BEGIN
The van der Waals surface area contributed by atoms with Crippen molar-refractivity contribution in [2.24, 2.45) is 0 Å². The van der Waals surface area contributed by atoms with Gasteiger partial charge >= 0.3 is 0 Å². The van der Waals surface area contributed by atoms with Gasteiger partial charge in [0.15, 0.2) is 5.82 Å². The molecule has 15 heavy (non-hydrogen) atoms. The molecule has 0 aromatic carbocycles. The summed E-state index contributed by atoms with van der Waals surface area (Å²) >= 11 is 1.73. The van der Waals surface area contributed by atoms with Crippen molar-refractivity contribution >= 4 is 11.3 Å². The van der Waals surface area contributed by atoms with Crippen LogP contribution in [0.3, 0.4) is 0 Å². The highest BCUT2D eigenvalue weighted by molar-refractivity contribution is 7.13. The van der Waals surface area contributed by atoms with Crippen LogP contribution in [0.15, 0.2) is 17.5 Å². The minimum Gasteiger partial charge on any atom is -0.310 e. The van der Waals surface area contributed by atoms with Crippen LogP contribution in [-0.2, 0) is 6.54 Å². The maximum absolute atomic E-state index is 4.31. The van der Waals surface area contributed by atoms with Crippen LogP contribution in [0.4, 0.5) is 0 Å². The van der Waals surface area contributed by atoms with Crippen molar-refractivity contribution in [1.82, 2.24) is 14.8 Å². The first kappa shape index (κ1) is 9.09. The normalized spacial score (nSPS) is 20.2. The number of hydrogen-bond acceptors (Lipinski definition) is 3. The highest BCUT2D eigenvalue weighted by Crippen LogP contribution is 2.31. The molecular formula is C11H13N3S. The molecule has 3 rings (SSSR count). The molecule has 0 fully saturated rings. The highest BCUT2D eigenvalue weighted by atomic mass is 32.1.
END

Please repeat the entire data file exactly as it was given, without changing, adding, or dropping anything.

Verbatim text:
The van der Waals surface area contributed by atoms with Crippen molar-refractivity contribution in [2.24, 2.45) is 0 Å². The van der Waals surface area contributed by atoms with Gasteiger partial charge >= 0.3 is 0 Å². The van der Waals surface area contributed by atoms with Gasteiger partial charge in [0.15, 0.2) is 5.82 Å². The molecule has 15 heavy (non-hydrogen) atoms. The molecule has 0 aromatic carbocycles. The summed E-state index contributed by atoms with van der Waals surface area (Å²) >= 11 is 1.73. The van der Waals surface area contributed by atoms with Crippen molar-refractivity contribution >= 4 is 11.3 Å². The van der Waals surface area contributed by atoms with Crippen LogP contribution in [0.3, 0.4) is 0 Å². The highest BCUT2D eigenvalue weighted by molar-refractivity contribution is 7.13. The van der Waals surface area contributed by atoms with Crippen LogP contribution in [0.15, 0.2) is 17.5 Å². The minimum Gasteiger partial charge on any atom is -0.310 e. The van der Waals surface area contributed by atoms with Crippen LogP contribution in [-0.2, 0) is 6.54 Å². The maximum absolute atomic E-state index is 4.31. The van der Waals surface area contributed by atoms with Crippen LogP contribution in [0.4, 0.5) is 0 Å². The van der Waals surface area contributed by atoms with Crippen molar-refractivity contribution in [1.82, 2.24) is 14.8 Å². The first kappa shape index (κ1) is 9.09. The normalized spacial score (nSPS) is 20.2. The number of hydrogen-bond acceptors (Lipinski definition) is 3. The highest BCUT2D eigenvalue weighted by Crippen LogP contribution is 2.31. The molecular formula is C11H13N3S. The molecule has 3 rings (SSSR count). The molecule has 0 fully saturated rings. The highest BCUT2D eigenvalue weighted by atomic mass is 32.1.